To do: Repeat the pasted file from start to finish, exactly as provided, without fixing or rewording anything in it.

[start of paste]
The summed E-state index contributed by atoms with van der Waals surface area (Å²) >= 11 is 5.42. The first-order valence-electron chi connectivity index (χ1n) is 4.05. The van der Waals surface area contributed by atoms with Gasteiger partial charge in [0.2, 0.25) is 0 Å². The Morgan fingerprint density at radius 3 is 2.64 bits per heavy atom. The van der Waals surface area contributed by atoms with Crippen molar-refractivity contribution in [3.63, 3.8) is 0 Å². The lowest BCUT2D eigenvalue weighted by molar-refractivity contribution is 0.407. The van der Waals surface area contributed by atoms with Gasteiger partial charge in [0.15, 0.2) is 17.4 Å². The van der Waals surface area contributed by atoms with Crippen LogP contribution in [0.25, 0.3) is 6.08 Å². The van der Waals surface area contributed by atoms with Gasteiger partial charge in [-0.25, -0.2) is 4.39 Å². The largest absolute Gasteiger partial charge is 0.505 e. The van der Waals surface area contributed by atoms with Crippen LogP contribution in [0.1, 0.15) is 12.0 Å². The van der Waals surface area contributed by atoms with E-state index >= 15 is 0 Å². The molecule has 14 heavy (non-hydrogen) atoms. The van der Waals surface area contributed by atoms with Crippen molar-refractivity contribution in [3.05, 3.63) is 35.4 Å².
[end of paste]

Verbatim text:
The summed E-state index contributed by atoms with van der Waals surface area (Å²) >= 11 is 5.42. The first-order valence-electron chi connectivity index (χ1n) is 4.05. The van der Waals surface area contributed by atoms with Gasteiger partial charge in [0.2, 0.25) is 0 Å². The Morgan fingerprint density at radius 3 is 2.64 bits per heavy atom. The van der Waals surface area contributed by atoms with Crippen molar-refractivity contribution in [3.63, 3.8) is 0 Å². The lowest BCUT2D eigenvalue weighted by molar-refractivity contribution is 0.407. The van der Waals surface area contributed by atoms with Gasteiger partial charge in [0.15, 0.2) is 17.4 Å². The van der Waals surface area contributed by atoms with Crippen LogP contribution in [0.25, 0.3) is 6.08 Å². The van der Waals surface area contributed by atoms with Gasteiger partial charge in [-0.25, -0.2) is 4.39 Å². The largest absolute Gasteiger partial charge is 0.505 e. The van der Waals surface area contributed by atoms with Crippen LogP contribution in [0.1, 0.15) is 12.0 Å². The van der Waals surface area contributed by atoms with E-state index >= 15 is 0 Å². The molecule has 14 heavy (non-hydrogen) atoms. The van der Waals surface area contributed by atoms with Crippen molar-refractivity contribution in [3.05, 3.63) is 35.4 Å².